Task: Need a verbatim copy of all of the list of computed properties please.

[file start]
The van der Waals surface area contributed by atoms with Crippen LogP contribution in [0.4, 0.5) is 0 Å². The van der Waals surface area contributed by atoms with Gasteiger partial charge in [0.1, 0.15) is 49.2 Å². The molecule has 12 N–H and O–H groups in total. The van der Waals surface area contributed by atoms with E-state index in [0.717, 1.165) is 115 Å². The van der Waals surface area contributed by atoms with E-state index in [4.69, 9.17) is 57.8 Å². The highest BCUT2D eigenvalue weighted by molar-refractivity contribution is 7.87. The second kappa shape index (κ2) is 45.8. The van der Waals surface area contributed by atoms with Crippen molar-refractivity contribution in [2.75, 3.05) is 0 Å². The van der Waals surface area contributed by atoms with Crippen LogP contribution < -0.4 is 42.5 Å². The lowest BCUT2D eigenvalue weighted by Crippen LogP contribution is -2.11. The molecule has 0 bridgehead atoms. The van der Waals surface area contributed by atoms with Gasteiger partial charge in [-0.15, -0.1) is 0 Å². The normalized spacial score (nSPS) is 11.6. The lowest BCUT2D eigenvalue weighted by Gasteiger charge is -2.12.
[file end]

The van der Waals surface area contributed by atoms with Crippen LogP contribution in [0.4, 0.5) is 0 Å². The van der Waals surface area contributed by atoms with Gasteiger partial charge in [0.1, 0.15) is 49.2 Å². The molecule has 12 N–H and O–H groups in total. The van der Waals surface area contributed by atoms with E-state index in [0.717, 1.165) is 115 Å². The van der Waals surface area contributed by atoms with E-state index in [4.69, 9.17) is 57.8 Å². The highest BCUT2D eigenvalue weighted by molar-refractivity contribution is 7.87. The second kappa shape index (κ2) is 45.8. The van der Waals surface area contributed by atoms with Crippen molar-refractivity contribution in [2.75, 3.05) is 0 Å². The van der Waals surface area contributed by atoms with Crippen LogP contribution < -0.4 is 42.5 Å². The lowest BCUT2D eigenvalue weighted by Crippen LogP contribution is -2.11. The molecule has 0 bridgehead atoms. The van der Waals surface area contributed by atoms with Gasteiger partial charge in [-0.15, -0.1) is 0 Å². The normalized spacial score (nSPS) is 11.6. The lowest BCUT2D eigenvalue weighted by Gasteiger charge is -2.12.